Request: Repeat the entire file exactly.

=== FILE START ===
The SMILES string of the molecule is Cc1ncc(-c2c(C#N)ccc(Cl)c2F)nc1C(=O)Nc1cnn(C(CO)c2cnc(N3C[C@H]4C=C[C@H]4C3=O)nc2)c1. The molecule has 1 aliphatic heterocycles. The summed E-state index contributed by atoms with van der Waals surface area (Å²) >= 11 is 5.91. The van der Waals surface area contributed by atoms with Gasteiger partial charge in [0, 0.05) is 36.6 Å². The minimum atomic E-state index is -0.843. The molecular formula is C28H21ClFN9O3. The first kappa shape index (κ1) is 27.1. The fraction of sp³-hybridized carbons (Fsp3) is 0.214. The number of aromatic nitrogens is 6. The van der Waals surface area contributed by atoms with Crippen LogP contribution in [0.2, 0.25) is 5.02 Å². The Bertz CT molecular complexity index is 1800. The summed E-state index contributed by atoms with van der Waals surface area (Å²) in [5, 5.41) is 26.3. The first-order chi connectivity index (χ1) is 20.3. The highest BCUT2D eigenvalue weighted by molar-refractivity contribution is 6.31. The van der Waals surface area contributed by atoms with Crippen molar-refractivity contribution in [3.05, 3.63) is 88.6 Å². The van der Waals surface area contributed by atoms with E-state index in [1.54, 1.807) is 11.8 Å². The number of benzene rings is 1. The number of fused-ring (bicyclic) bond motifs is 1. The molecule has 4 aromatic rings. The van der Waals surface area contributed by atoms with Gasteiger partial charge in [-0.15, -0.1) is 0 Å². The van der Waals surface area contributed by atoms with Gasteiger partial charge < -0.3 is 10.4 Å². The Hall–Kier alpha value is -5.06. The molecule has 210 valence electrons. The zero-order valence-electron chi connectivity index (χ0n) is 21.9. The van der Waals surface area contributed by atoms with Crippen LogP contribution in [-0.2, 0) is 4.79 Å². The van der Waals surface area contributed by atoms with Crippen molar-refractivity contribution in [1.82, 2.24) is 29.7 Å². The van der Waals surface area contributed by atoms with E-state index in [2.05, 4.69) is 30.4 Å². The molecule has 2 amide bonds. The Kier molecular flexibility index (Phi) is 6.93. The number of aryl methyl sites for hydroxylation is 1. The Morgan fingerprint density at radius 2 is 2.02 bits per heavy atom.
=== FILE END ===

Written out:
The SMILES string of the molecule is Cc1ncc(-c2c(C#N)ccc(Cl)c2F)nc1C(=O)Nc1cnn(C(CO)c2cnc(N3C[C@H]4C=C[C@H]4C3=O)nc2)c1. The molecule has 1 aliphatic heterocycles. The summed E-state index contributed by atoms with van der Waals surface area (Å²) >= 11 is 5.91. The van der Waals surface area contributed by atoms with Gasteiger partial charge in [0, 0.05) is 36.6 Å². The minimum atomic E-state index is -0.843. The molecular formula is C28H21ClFN9O3. The first kappa shape index (κ1) is 27.1. The fraction of sp³-hybridized carbons (Fsp3) is 0.214. The number of aromatic nitrogens is 6. The van der Waals surface area contributed by atoms with Crippen LogP contribution in [0.2, 0.25) is 5.02 Å². The Bertz CT molecular complexity index is 1800. The summed E-state index contributed by atoms with van der Waals surface area (Å²) in [5, 5.41) is 26.3. The first-order chi connectivity index (χ1) is 20.3. The highest BCUT2D eigenvalue weighted by molar-refractivity contribution is 6.31. The van der Waals surface area contributed by atoms with Crippen molar-refractivity contribution in [3.05, 3.63) is 88.6 Å². The van der Waals surface area contributed by atoms with E-state index in [1.54, 1.807) is 11.8 Å². The number of benzene rings is 1. The number of fused-ring (bicyclic) bond motifs is 1. The molecule has 4 aromatic rings. The van der Waals surface area contributed by atoms with Gasteiger partial charge in [-0.15, -0.1) is 0 Å². The van der Waals surface area contributed by atoms with Gasteiger partial charge < -0.3 is 10.4 Å². The Hall–Kier alpha value is -5.06. The molecule has 210 valence electrons. The zero-order valence-electron chi connectivity index (χ0n) is 21.9. The van der Waals surface area contributed by atoms with Crippen LogP contribution in [-0.2, 0) is 4.79 Å². The van der Waals surface area contributed by atoms with Crippen molar-refractivity contribution in [1.82, 2.24) is 29.7 Å². The van der Waals surface area contributed by atoms with E-state index in [2.05, 4.69) is 30.4 Å². The molecule has 2 amide bonds. The Kier molecular flexibility index (Phi) is 6.93. The number of aryl methyl sites for hydroxylation is 1. The Morgan fingerprint density at radius 2 is 2.02 bits per heavy atom.